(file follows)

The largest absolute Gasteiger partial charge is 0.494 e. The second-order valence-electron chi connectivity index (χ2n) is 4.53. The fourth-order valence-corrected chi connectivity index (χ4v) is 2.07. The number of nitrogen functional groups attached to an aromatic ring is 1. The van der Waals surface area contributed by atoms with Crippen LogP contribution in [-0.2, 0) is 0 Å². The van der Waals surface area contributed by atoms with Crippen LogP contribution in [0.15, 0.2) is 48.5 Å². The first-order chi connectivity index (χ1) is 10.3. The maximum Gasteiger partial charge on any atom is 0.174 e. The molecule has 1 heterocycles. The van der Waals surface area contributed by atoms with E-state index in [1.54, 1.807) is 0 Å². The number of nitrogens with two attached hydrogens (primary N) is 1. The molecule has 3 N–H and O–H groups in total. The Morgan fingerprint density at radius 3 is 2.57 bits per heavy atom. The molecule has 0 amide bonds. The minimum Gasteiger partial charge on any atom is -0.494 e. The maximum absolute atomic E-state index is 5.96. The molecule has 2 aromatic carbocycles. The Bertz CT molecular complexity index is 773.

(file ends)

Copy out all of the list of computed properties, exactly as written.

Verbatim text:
The largest absolute Gasteiger partial charge is 0.494 e. The second-order valence-electron chi connectivity index (χ2n) is 4.53. The fourth-order valence-corrected chi connectivity index (χ4v) is 2.07. The number of nitrogen functional groups attached to an aromatic ring is 1. The van der Waals surface area contributed by atoms with Crippen LogP contribution in [-0.2, 0) is 0 Å². The van der Waals surface area contributed by atoms with Crippen LogP contribution in [0.15, 0.2) is 48.5 Å². The first-order chi connectivity index (χ1) is 10.3. The maximum Gasteiger partial charge on any atom is 0.174 e. The molecule has 1 heterocycles. The van der Waals surface area contributed by atoms with E-state index in [1.54, 1.807) is 0 Å². The number of nitrogens with two attached hydrogens (primary N) is 1. The molecule has 3 N–H and O–H groups in total. The Morgan fingerprint density at radius 3 is 2.57 bits per heavy atom. The molecule has 0 amide bonds. The minimum Gasteiger partial charge on any atom is -0.494 e. The maximum absolute atomic E-state index is 5.96. The molecule has 2 aromatic carbocycles. The Bertz CT molecular complexity index is 773.